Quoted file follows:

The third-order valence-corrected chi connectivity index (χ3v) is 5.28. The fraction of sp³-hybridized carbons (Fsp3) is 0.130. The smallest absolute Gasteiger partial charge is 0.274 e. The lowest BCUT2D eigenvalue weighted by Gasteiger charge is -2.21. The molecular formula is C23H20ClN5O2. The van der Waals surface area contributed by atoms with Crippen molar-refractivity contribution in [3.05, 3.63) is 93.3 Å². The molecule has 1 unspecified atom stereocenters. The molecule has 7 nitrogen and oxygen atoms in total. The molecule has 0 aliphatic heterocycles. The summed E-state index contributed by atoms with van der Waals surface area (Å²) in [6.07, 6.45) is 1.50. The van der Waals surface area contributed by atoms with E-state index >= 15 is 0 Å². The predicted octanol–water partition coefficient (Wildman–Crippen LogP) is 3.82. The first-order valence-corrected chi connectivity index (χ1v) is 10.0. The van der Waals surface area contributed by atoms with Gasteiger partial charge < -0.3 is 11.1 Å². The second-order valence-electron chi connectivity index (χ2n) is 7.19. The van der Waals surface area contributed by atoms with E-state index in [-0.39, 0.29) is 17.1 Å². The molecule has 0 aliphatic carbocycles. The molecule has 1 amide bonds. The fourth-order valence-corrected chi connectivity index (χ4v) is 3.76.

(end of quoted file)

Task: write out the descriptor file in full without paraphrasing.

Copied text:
The third-order valence-corrected chi connectivity index (χ3v) is 5.28. The fraction of sp³-hybridized carbons (Fsp3) is 0.130. The smallest absolute Gasteiger partial charge is 0.274 e. The lowest BCUT2D eigenvalue weighted by Gasteiger charge is -2.21. The molecular formula is C23H20ClN5O2. The van der Waals surface area contributed by atoms with Crippen molar-refractivity contribution in [3.05, 3.63) is 93.3 Å². The molecule has 1 unspecified atom stereocenters. The molecule has 7 nitrogen and oxygen atoms in total. The molecule has 0 aliphatic heterocycles. The summed E-state index contributed by atoms with van der Waals surface area (Å²) in [6.07, 6.45) is 1.50. The van der Waals surface area contributed by atoms with E-state index >= 15 is 0 Å². The predicted octanol–water partition coefficient (Wildman–Crippen LogP) is 3.82. The first-order valence-corrected chi connectivity index (χ1v) is 10.0. The van der Waals surface area contributed by atoms with Gasteiger partial charge < -0.3 is 11.1 Å². The second-order valence-electron chi connectivity index (χ2n) is 7.19. The van der Waals surface area contributed by atoms with E-state index in [-0.39, 0.29) is 17.1 Å². The molecule has 0 aliphatic carbocycles. The molecule has 1 amide bonds. The fourth-order valence-corrected chi connectivity index (χ4v) is 3.76.